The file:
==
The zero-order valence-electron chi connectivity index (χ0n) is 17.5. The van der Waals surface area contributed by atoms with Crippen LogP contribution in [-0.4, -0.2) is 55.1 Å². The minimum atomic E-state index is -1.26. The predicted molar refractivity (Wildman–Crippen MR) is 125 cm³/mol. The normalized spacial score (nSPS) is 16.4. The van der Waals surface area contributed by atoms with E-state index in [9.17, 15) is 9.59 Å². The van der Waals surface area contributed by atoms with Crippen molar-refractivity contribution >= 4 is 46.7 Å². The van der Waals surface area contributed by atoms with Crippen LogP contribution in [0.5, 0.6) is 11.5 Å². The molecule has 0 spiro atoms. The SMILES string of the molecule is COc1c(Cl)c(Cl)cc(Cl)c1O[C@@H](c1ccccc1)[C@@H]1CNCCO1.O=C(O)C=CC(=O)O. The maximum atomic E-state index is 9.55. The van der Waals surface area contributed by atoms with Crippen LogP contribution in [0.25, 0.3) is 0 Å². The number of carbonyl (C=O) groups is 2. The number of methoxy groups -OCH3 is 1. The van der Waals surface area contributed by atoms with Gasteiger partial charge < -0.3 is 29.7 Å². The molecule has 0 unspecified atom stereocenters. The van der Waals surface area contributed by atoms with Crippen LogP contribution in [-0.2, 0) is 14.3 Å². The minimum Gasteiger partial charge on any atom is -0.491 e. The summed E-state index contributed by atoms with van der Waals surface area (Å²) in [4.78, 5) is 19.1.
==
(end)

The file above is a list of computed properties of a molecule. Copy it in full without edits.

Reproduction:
The zero-order valence-electron chi connectivity index (χ0n) is 17.5. The van der Waals surface area contributed by atoms with Crippen LogP contribution in [-0.4, -0.2) is 55.1 Å². The minimum atomic E-state index is -1.26. The predicted molar refractivity (Wildman–Crippen MR) is 125 cm³/mol. The normalized spacial score (nSPS) is 16.4. The van der Waals surface area contributed by atoms with E-state index in [9.17, 15) is 9.59 Å². The van der Waals surface area contributed by atoms with Crippen molar-refractivity contribution >= 4 is 46.7 Å². The van der Waals surface area contributed by atoms with Crippen LogP contribution in [0.5, 0.6) is 11.5 Å². The molecule has 0 spiro atoms. The SMILES string of the molecule is COc1c(Cl)c(Cl)cc(Cl)c1O[C@@H](c1ccccc1)[C@@H]1CNCCO1.O=C(O)C=CC(=O)O. The maximum atomic E-state index is 9.55. The van der Waals surface area contributed by atoms with Crippen LogP contribution in [0.25, 0.3) is 0 Å². The number of carbonyl (C=O) groups is 2. The number of methoxy groups -OCH3 is 1. The van der Waals surface area contributed by atoms with Gasteiger partial charge < -0.3 is 29.7 Å². The molecule has 0 unspecified atom stereocenters. The van der Waals surface area contributed by atoms with Crippen LogP contribution in [-0.2, 0) is 14.3 Å². The minimum Gasteiger partial charge on any atom is -0.491 e. The summed E-state index contributed by atoms with van der Waals surface area (Å²) in [4.78, 5) is 19.1.